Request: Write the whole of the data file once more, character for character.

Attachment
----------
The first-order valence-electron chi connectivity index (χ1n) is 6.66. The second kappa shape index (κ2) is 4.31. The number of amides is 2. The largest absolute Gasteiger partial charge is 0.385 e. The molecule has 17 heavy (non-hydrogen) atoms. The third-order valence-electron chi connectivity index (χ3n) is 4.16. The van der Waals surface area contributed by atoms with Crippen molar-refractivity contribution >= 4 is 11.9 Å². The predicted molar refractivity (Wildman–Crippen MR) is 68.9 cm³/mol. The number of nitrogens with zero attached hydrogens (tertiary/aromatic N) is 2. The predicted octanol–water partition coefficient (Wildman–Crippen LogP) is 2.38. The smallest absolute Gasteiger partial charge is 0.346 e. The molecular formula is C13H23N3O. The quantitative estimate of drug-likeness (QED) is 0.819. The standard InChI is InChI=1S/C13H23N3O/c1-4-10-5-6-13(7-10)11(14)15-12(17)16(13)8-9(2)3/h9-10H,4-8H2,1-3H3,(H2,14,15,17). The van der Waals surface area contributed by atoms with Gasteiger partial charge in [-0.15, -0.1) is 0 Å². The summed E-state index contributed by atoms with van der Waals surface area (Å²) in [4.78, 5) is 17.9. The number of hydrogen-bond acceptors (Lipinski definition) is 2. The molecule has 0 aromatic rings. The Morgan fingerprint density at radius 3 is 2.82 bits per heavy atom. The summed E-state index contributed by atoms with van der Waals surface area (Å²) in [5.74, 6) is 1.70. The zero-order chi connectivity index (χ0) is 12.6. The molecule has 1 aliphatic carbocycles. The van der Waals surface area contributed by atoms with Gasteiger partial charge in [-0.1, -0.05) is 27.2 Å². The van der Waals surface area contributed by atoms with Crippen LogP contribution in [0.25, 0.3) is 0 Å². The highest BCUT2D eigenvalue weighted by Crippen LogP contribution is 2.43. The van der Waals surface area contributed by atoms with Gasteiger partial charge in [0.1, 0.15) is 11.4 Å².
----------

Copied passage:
The first-order valence-electron chi connectivity index (χ1n) is 6.66. The second kappa shape index (κ2) is 4.31. The number of amides is 2. The largest absolute Gasteiger partial charge is 0.385 e. The molecule has 17 heavy (non-hydrogen) atoms. The third-order valence-electron chi connectivity index (χ3n) is 4.16. The van der Waals surface area contributed by atoms with Crippen molar-refractivity contribution >= 4 is 11.9 Å². The predicted molar refractivity (Wildman–Crippen MR) is 68.9 cm³/mol. The number of nitrogens with zero attached hydrogens (tertiary/aromatic N) is 2. The predicted octanol–water partition coefficient (Wildman–Crippen LogP) is 2.38. The smallest absolute Gasteiger partial charge is 0.346 e. The molecular formula is C13H23N3O. The quantitative estimate of drug-likeness (QED) is 0.819. The standard InChI is InChI=1S/C13H23N3O/c1-4-10-5-6-13(7-10)11(14)15-12(17)16(13)8-9(2)3/h9-10H,4-8H2,1-3H3,(H2,14,15,17). The van der Waals surface area contributed by atoms with Gasteiger partial charge in [-0.15, -0.1) is 0 Å². The summed E-state index contributed by atoms with van der Waals surface area (Å²) in [4.78, 5) is 17.9. The number of hydrogen-bond acceptors (Lipinski definition) is 2. The molecule has 0 aromatic rings. The Morgan fingerprint density at radius 3 is 2.82 bits per heavy atom. The summed E-state index contributed by atoms with van der Waals surface area (Å²) in [5.74, 6) is 1.70. The zero-order chi connectivity index (χ0) is 12.6. The molecule has 1 aliphatic carbocycles. The van der Waals surface area contributed by atoms with Gasteiger partial charge in [-0.1, -0.05) is 27.2 Å². The van der Waals surface area contributed by atoms with Crippen LogP contribution in [0.25, 0.3) is 0 Å². The highest BCUT2D eigenvalue weighted by Crippen LogP contribution is 2.43. The van der Waals surface area contributed by atoms with Gasteiger partial charge in [0.1, 0.15) is 11.4 Å².